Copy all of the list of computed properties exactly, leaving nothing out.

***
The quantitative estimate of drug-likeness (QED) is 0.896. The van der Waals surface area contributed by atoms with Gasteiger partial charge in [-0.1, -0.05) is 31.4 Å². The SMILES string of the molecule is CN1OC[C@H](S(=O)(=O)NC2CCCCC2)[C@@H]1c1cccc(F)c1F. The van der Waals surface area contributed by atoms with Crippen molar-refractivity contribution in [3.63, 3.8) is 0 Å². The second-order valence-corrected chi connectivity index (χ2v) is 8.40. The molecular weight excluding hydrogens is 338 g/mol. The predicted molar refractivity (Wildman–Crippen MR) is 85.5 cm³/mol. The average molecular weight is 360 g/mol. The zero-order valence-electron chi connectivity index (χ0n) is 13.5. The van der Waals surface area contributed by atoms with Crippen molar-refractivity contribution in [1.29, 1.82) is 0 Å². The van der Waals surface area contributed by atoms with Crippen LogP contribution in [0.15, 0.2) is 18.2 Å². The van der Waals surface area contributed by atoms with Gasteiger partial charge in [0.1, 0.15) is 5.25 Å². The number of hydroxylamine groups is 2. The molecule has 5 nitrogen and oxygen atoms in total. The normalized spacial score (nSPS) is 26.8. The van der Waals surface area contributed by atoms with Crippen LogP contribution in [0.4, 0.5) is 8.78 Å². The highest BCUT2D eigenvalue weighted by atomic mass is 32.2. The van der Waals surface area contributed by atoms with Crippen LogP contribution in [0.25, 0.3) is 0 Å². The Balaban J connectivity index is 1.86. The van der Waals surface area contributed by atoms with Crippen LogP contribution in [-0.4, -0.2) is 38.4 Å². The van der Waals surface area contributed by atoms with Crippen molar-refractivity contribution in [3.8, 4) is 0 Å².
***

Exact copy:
The quantitative estimate of drug-likeness (QED) is 0.896. The van der Waals surface area contributed by atoms with Gasteiger partial charge in [-0.1, -0.05) is 31.4 Å². The SMILES string of the molecule is CN1OC[C@H](S(=O)(=O)NC2CCCCC2)[C@@H]1c1cccc(F)c1F. The van der Waals surface area contributed by atoms with Crippen molar-refractivity contribution in [3.63, 3.8) is 0 Å². The second-order valence-corrected chi connectivity index (χ2v) is 8.40. The molecular weight excluding hydrogens is 338 g/mol. The predicted molar refractivity (Wildman–Crippen MR) is 85.5 cm³/mol. The average molecular weight is 360 g/mol. The zero-order valence-electron chi connectivity index (χ0n) is 13.5. The van der Waals surface area contributed by atoms with Crippen molar-refractivity contribution in [1.29, 1.82) is 0 Å². The van der Waals surface area contributed by atoms with Crippen LogP contribution in [0.15, 0.2) is 18.2 Å². The van der Waals surface area contributed by atoms with Gasteiger partial charge in [0.1, 0.15) is 5.25 Å². The number of hydroxylamine groups is 2. The molecule has 5 nitrogen and oxygen atoms in total. The normalized spacial score (nSPS) is 26.8. The van der Waals surface area contributed by atoms with Crippen LogP contribution in [0.4, 0.5) is 8.78 Å². The highest BCUT2D eigenvalue weighted by atomic mass is 32.2. The van der Waals surface area contributed by atoms with Crippen LogP contribution in [0.25, 0.3) is 0 Å². The Balaban J connectivity index is 1.86. The van der Waals surface area contributed by atoms with Crippen LogP contribution in [-0.4, -0.2) is 38.4 Å². The van der Waals surface area contributed by atoms with Crippen molar-refractivity contribution in [3.8, 4) is 0 Å².